Gray tree rat

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Gray tree rat
Scientific classification
Kingdom: Animalia
Phylum: Chordata
Class: Mammalia
Order: Rodentia
Family: Muridae
Subfamily: Murinae
Genus: Lenothrix
Miller, 1903
Species: L. canus
Binomial name
Lenothrix canus
Miller, 1903

The gray tree rat, Lenothrix canus, is a species of rodent in the family Muridae and the only species in the monotypic genus Lenothrix. It is found in forests in Indonesia and Malaysia. A common species, the IUCN has rated it as being of "least concern".


The gray tree rat was first described by the American zoologist Gerrit Smith Miller as Lenothrix canus in 1903. Molecular data suggests that it is closely related to the white-bellied rats Niviventer, but is widely diverged from Maxomys, and its phylogenetic affinities are unclear. It has many primitive morphological, cranial and dental features and may have diverged from the core murine lineage at an early stage.[2]


Head-and-body length is 165 to 220 mm (6 to 9 in) and tail length is 190 to 270 mm (7 to 11 in). The fur is dense and woolly and free from spines. The head and back are grayish brown or gray and the underparts are white or buffish white. The tail is dark at the base and white near the tip. The hind feet are broad and have claws on all the digits.[3]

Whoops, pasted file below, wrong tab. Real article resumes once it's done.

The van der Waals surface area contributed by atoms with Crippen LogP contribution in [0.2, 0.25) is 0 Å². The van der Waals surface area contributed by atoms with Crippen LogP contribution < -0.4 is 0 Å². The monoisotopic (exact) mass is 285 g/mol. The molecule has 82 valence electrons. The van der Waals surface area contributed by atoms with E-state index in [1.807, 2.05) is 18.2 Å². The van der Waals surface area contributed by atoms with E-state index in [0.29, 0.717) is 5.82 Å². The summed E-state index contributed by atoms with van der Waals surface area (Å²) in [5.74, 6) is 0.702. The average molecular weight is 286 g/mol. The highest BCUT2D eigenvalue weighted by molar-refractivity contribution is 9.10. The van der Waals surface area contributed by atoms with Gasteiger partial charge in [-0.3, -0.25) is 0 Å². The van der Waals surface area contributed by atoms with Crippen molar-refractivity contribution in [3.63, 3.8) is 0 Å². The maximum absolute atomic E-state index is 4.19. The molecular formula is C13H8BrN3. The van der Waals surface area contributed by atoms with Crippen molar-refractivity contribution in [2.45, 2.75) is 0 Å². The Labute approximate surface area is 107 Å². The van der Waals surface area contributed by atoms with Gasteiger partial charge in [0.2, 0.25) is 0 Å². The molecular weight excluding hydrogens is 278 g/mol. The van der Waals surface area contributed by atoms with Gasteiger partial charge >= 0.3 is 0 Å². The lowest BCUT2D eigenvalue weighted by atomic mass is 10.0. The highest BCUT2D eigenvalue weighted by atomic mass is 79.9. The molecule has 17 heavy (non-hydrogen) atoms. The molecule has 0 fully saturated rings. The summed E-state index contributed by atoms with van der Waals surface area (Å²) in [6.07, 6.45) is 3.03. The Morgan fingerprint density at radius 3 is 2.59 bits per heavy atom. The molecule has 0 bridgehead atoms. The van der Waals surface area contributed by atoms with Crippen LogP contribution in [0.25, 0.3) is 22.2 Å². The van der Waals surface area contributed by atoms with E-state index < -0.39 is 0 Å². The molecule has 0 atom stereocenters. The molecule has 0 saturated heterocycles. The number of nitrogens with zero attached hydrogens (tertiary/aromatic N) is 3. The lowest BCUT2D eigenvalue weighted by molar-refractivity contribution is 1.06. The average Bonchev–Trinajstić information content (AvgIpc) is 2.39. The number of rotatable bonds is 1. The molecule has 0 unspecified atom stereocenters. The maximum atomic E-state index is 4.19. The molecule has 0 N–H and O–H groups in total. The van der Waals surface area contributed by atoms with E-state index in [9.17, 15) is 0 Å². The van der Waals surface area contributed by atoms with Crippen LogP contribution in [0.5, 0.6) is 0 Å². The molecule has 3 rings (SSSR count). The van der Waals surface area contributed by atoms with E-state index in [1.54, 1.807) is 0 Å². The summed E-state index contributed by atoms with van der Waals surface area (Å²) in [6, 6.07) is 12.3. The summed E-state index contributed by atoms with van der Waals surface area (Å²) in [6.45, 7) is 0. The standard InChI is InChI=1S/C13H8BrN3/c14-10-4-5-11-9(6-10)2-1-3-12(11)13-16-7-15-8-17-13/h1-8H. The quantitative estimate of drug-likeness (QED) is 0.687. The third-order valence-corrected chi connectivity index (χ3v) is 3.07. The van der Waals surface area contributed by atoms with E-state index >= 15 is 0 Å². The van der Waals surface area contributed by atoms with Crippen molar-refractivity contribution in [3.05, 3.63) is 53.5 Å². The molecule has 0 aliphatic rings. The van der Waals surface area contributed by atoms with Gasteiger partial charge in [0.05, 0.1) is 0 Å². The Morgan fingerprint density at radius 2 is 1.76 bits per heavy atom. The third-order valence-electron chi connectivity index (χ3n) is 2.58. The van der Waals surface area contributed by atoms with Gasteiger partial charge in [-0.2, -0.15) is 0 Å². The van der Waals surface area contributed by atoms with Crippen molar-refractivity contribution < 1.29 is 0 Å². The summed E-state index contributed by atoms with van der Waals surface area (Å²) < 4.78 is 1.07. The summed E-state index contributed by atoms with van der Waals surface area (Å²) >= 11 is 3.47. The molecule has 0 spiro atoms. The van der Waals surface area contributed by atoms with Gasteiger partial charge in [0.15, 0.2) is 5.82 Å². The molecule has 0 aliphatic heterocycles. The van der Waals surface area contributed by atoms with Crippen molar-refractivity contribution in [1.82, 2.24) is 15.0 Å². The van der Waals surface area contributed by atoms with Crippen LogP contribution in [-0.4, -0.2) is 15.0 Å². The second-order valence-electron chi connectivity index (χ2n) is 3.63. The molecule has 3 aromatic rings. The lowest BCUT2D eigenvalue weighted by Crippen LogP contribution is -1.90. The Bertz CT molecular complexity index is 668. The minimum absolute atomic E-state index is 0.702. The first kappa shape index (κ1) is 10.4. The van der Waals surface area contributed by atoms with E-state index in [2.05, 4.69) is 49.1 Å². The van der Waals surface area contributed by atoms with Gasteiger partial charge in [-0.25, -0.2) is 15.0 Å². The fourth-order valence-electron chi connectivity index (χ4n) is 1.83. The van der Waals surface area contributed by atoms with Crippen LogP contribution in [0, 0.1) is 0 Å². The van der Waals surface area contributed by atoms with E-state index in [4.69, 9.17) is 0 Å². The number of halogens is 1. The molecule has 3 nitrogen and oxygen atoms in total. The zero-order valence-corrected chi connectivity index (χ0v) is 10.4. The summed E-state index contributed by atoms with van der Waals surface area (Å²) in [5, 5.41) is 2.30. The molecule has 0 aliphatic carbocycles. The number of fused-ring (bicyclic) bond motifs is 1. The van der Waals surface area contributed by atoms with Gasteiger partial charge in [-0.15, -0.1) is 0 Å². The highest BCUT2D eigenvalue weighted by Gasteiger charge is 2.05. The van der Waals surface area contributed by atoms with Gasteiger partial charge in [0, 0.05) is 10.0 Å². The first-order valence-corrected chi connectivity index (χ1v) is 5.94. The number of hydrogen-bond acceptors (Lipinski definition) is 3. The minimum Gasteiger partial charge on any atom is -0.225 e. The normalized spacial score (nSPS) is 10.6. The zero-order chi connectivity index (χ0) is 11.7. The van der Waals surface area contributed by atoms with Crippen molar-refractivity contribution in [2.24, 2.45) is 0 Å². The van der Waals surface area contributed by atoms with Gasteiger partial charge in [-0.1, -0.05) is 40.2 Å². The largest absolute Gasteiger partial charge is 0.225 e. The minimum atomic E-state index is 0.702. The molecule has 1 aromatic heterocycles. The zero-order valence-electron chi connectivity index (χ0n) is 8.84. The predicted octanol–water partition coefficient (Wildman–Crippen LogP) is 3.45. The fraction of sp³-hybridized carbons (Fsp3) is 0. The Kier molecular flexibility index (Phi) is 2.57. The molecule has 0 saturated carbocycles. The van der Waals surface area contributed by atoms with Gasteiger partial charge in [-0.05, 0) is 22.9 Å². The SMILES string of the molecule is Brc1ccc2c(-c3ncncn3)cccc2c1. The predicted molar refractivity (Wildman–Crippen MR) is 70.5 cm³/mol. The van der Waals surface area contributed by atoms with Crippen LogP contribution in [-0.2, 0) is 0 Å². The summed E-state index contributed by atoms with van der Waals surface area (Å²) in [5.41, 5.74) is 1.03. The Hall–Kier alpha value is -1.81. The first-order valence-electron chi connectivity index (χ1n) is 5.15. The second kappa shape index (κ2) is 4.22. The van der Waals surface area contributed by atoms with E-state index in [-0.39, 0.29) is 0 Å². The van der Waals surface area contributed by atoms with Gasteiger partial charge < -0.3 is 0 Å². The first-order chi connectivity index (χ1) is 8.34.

The species is native to Indonesia and Malaysia. Its range includes peninsular Malaysia, Penang Island and Tuangku Island, and the states of Sabah, Sarawak and Kalimantan in Borneo. That it has not been recorded from Brunei is probably the result of insufficient sampling rather than its absence from that state. It is an arboreal rodent, inhabiting all kinds of wooded habitats at altitudes of up to 550 m (1,800 ft).[1]


The gray tree rat is nocturnal and spends most of its time in trees and bushes,[3] feeding mainly on fruit.[4]


L. canus is a common species, tolerant of disturbance to its habitat and able to live in secondary forest and rubber plantations. It is present in several protected areas including Gunung Palung National Park and Mount Kinabalu National Park. No particular threats have been recognised and the International Union for Conservation of Nature has assessed its conservation status as being of "least concern".[1]


  1. ^ a b c Ruedas, L.; Aplin, K.; Musser, G (2008). "Lenothrix canus". IUCN Red List of Threatened Species. Version 2013.2. International Union for Conservation of Nature. Retrieved 2 August 2016. 
  2. ^ Musser, G.G.; Carleton, M.D. (2005). "Superfamily Muroidea". In Wilson, D.E.; Reeder, D.M. Mammal Species of the World: A Taxonomic and Geographic Reference (3rd ed.). Johns Hopkins University Press. p. 1345. ISBN 978-0-8018-8221-0. OCLC 62265494. 
  3. ^ a b Francis, Charles M.; Barrett, Priscilla (2008). A Field Guide to the Mammals of South-East Asia. New Holland Publishers. p. 367. ISBN 978-1-84537-735-9. 
  4. ^ Meijaard, E.; Sheil, Douglas; Nasi, Robert (2005). Life After Logging: Reconciling Wildlife Conservation and Production Forestry in Indonesian Borneo. CIFOR. p. 81. ISBN 978-979-3361-56-7.